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An Audience Of One

Updated on November 4, 2013
Audiences: Just be present.
Audiences: Just be present.
Ludwig van Beethoven: Isolationist Supreme.
Ludwig van Beethoven: Isolationist Supreme.

The most basic rule of any audience: Just Be Present


Beethoven, the undeniable genius, led a prolific, but harrowing life. His childhood was filled with a father’s drunken savagery, his adulthood typified by psychotic delusions, depression, alcoholism and ultimately, deafness. Upon realizing he was destined to become completely deaf, Beethoven, at the height of his career, did not respond well.

His prolific contributions to the annals of music history, however, spoke only to his genius.

But even amidst the misfortune which befell the titan, Beethoven continued to contribute to the arts because his internal calling guided him, to press on for self; even in total deafness. The maestro knew his role; in composing for self, he ultimately composed for all, and his allegiance to an audience of one has mesmerized for centuries.

What was true of audiences in Beethoven’s time remains true with audiences today: as long as there have been performers, there have been willing, apt audiences. However, what has changed through the passing of time is that audiences today seek justification, rather than simple enjoyment of the experience. As both a performer and an audience member myself, I have witnessed -more often than not- people wanting to know what a performance was ‘about’, rather than absorb a shared experience of performers opening themselves up to the public vulnerabilities of their talent. Sometimes, in the arts, not everything has a point; nor is it required, or intended to.

Often, particularly in modern times, that is forgotten as more and more people forget one of the most basic rules of any audience: Just Be Present.

Ours has become an impatient species, rushing to voraciously consume the artist’s art, the composer’s tune, or the musician’s talent. In allowing ourselves permission to appreciate the weight of an artistic moment, just be present. The cycle at the core of any art –in this case music- is actually quite simple: Musicians play for internal calling and desire, not for applause, while audiences listen simply to share that moment with the musician.

Contemporary audiences are forgetting not everything in art must be understood, analyzed or defined. The shared experience with the musician is the definition.

Just as musicians understand that they play for themselves, audiences need only understand the shared experience. In doing so, they become a part of the musician’s world at that moment. The experience that one audience member has will be different from the experience that another person sitting beside them has; and, that’s okay. Modern audiences are typically more wrapped up in being competitive with fellow audience members, rather than being part of the musician’s world; and therein lies our contemporary flaw.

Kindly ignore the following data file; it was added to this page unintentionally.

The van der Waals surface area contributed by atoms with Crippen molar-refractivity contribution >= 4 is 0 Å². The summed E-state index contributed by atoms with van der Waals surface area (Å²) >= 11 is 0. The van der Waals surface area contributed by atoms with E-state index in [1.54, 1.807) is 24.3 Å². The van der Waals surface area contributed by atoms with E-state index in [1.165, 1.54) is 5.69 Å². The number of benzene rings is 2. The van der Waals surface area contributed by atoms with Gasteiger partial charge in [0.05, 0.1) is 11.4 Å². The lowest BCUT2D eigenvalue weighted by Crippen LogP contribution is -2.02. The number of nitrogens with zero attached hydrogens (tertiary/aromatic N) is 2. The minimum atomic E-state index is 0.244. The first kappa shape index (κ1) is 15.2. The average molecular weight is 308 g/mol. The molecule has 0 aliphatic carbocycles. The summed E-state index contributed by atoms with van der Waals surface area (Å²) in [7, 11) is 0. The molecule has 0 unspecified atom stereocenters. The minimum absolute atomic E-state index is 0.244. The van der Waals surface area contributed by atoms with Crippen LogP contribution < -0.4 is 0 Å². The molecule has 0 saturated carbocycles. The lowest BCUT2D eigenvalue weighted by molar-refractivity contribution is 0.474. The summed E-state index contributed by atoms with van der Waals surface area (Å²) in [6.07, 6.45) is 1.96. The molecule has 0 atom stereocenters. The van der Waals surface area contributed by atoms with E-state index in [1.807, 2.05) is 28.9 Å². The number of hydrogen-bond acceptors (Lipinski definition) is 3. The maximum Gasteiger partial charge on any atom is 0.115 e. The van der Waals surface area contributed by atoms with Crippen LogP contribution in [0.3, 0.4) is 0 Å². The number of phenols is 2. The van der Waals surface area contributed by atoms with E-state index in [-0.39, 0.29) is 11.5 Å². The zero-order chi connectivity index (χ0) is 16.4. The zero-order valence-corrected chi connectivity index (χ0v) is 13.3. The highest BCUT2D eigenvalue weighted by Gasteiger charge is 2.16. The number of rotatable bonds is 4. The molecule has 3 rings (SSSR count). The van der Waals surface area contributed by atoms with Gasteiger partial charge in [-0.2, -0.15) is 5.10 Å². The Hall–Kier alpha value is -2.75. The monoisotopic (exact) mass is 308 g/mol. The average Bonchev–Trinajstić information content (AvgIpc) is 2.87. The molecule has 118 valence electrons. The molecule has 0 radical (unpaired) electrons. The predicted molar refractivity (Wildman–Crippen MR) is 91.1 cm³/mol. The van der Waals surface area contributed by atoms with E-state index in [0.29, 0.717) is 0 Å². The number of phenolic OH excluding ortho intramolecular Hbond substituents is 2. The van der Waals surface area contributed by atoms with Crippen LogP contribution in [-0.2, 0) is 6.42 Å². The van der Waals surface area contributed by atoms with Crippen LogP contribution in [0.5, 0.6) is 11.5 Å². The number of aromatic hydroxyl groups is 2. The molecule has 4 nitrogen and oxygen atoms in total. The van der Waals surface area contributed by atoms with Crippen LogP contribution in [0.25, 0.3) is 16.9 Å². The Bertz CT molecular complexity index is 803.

For audience, or for self, or for something completely undefined: To whom does the musician, play? Questions such as these are not to be answered straight away, but reflected upon only after we, as audience members, know our respective role. As musicians, we play just to play for ourselves…

The audience of one.


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© 2013. Three Doves Media, LLC.


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    • R. Martin Basso profile imageAUTHOR

      Reid Martin Basso 

      4 years ago from San Francisco, CA

      Thank you for the great feedback!

      Yeah, I can appreciate what you are saying. My whole career has been spent in arts and entertainment, equally split in the spot, as well as behind the scenes. In many cases as a ghost for hire. I can definitely say that, by and large, audiences are getting... well... not as smart and savvy as they used to be!

    • hisandhers profile image

      hisandhers 

      4 years ago from Toronto, Ontario, Canada

      I loved this article! I used to work with performance arts companies in their education departments and it was one of the major issues that they struggled with in captivating the audiences- how much does the audience really need to know about the work/the composer/the context in which it was written to enjoy it as an art form? Performance pieces, or any work of art for that matter, should also be appreciated for the response it evokes. Very interesting article, and voted up!

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